Twenty years ago, nobody foresaw the imminent fall of the Berlin Wall; two years ago, no one was predicting the partial nationalization of the Western banking system. The future is unknowable; caution, skepticism, and, above all, humility are essential in seeking to peer into it.
What, then, do we know? We know that globalization is the combination of distance-shrinking technology and market-opening government policy that is bringing the world closer together. Global connections are—for the most part—cheaper, faster, and more pervasive than ever. Technological progress is almost certain to continue, while powerful economic and political interests support further global integration. Continued globalization would therefore seem inevitable.
But it isn’t. Technology can’t (short of a nuclear winter) be uninvented, but its impact can be impeded. Today, globalization is neither uniform nor universal. It will always be incomplete. Clearly, then, it is also reversible. The cost of connectivity could rise, while governments could make foreign interactions costlier or tougher.
History shows that economic disintegration can happen: witness the devastating 1930s, the economic closure of Russia and China when they became communist, or the widespread pursuit of import-substitution policies in the 1960s and 1970s. Now, the global financial crisis has undermined faith in free markets. A long and deep recession could stoke protectionist pressures. An alliance among the losers from globalization, those who fear they might become losers, ideological opponents to globalization, and opportunistic lobby groups could conceivably throw it into reverse.
The retreat, if it happens, may be patchy rather than wholesale. Globalization is not an all-or-nothing state of the world; it is a process that can progress—or regress—to varying degrees and in different ways country by country. It operates through at least five channels: cross-border trade in goods and services; international capital mobility; the movement of labor across borders; the flow of ideas, information, and technology around the world; and politics: cooperation among national governments, international rules and institutions, and the activities of nongovernmental actors, such as Greenpeace, the Catholic Church, and even online social networks, such as Facebook.
Start with product markets. The Word Trade Organization’s (WTO) Information Technology Agreement prohibits countries from imposing tariffs on many IT products, but its scope is disputed: the United States objects to the EU’s tariffs on flat-screen monitors and multifunction printers, for instance. As new high-tech products emerge, they will be vulnerable to tariff encroachment and trade-limiting regulations. In agriculture, WTO rules have little bite. Most developing countries have plenty of scope to raise their tariffs on manufactured goods, since their current applied rates are well below the maximum allowed. Governments’ commitments to liberalizing trade in services, which account for the bulk of the global economy, are patchy.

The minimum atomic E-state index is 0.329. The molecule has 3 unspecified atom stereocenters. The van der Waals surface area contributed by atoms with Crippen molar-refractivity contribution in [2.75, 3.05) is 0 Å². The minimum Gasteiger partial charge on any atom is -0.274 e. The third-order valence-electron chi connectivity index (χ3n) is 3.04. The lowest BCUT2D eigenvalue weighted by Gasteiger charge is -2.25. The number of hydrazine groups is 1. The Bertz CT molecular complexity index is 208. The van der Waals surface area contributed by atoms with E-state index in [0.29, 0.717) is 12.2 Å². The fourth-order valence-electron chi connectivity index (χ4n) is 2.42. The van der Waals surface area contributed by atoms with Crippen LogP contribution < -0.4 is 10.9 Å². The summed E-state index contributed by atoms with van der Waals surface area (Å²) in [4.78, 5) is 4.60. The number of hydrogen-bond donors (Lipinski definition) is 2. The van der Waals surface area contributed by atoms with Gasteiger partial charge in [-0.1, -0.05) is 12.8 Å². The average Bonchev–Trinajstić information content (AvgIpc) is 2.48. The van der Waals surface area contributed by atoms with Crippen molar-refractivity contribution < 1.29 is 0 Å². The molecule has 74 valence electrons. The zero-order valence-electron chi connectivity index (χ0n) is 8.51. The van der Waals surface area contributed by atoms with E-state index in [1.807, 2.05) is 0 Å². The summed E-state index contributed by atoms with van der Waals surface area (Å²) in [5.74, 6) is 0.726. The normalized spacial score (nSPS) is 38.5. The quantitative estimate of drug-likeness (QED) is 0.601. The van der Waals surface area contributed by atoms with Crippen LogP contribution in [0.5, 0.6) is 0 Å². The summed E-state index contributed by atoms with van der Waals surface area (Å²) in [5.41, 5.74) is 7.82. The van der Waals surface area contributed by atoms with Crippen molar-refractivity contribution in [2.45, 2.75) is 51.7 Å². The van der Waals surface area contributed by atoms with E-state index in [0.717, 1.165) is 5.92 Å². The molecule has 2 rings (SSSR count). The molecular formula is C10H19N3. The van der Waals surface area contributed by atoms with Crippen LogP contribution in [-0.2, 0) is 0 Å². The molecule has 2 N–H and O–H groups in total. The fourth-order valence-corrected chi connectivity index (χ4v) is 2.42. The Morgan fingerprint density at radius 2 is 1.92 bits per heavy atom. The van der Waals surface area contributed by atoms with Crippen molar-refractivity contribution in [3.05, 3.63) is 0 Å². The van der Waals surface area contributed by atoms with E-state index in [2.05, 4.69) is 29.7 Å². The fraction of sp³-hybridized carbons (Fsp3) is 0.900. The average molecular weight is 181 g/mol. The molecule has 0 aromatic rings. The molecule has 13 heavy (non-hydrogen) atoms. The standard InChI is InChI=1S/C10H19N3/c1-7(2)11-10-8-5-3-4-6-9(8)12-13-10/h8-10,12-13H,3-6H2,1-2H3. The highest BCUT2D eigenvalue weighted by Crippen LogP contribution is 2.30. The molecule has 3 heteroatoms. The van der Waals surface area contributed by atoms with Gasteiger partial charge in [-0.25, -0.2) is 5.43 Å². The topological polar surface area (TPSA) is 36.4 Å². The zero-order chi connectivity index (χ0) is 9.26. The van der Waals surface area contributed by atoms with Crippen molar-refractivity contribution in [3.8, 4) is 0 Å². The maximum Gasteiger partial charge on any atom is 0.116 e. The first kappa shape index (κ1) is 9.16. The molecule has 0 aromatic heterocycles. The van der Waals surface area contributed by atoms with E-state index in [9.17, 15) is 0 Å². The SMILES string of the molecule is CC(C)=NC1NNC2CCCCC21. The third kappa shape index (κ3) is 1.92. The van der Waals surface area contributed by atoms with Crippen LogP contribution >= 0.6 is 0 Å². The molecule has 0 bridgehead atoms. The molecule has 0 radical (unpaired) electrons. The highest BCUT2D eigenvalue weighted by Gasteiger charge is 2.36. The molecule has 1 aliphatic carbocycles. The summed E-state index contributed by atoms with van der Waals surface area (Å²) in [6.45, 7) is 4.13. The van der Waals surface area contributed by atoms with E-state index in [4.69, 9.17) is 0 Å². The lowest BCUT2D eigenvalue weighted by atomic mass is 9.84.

A panoply of other measures can also be used to gum up trade, such as antidumping duties, trade-inhibiting regulations, and official tolerance of monopolies, cartels, and other anticompetitive practices. And if governments really want to, they can ignore WTO rules.
This need not involve a trade war. The WTO’s core principle of nondiscrimination is already being eroded almost daily as preferential pacts proliferate. Far from being “free-trade agreements,” these bilateral or regional deals are their antithesis, giving privileged access to some at the expense of others and tying up trade in a web of rules-of-origin requirements and other red tape. Such deals are also more prone to have quasi-protectionist labor and environmental clauses tacked on to them. Worse, they create their own infernal logic, whereby those who are discriminated against seek their own special deal.
After 13 years without a comprehensive WTO agreement, they seem like the only game in town for politicians and businesspeople, sapping efforts to conclude an ambitious Doha round and raising new obstacles to it, as countries and companies fight to preserve the preferences they have acquired.
Even where markets remain reasonably open, other factors can limit globalization. Regulations that are not protectionist in intent can nonetheless act as barriers to trade: think of food safety standards, port security inspections, and different accounting standards. Preferences can also tilt toward the local for all sorts of reasons.
* Green initiatives: People may opt for local holidays and farm produce to shrink their carbon footprint.
* Culture: Viewers may prefer television programs that relate to their everyday experience.
* Nationalism: Some may reject cheaper and better imports because they want to consume national products.
* Politics: Witness the consumer boycott of Danish products in many countries following the Muhammad cartoon row—and the “Buy Danish” backlash.
* And, of course, economics: Rising prosperity and demographic aging tends to skew demand away from imported goods towards services—such as cleaning and social care, that can only be provided on the spot. With or without government intervention, global connections could weaken.